Digital rights management is dying, but Ken Fisher writes in Ars Technica that the music industry is “barking up the wrong tree” if it turns to watermarks instead. The technology—which encodes owners' info into tunes—isn’t a practical copyright infringement fix or good from a privacy standpoint. Watermarking isn’t an “access control,” so the law doesn’t speak to it—dulling the prosecution threat.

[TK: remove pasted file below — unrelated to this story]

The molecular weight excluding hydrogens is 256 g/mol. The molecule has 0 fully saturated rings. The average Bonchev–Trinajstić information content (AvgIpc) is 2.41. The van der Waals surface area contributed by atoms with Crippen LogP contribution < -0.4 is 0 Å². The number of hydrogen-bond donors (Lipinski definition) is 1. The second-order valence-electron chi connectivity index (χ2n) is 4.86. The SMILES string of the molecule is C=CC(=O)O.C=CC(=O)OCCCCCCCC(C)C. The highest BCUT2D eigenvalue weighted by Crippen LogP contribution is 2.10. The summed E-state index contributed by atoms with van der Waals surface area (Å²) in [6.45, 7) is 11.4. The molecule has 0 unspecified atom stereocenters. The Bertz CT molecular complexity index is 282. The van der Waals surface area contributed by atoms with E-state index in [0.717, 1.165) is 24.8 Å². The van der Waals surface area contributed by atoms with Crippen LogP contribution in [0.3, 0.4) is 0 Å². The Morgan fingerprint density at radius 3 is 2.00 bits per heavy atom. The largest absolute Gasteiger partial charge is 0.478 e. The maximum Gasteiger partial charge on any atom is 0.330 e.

It only takes one leaked, non-watermarked copy to proliferate infringement, so the strategy’s no better than DRM on its logistical points. And consumers would be rightfully upset about the privacy violations it would take to monitor the fate of private music collections. Fisher is concerned that a move to watermarking will be like the DRM failure all over again.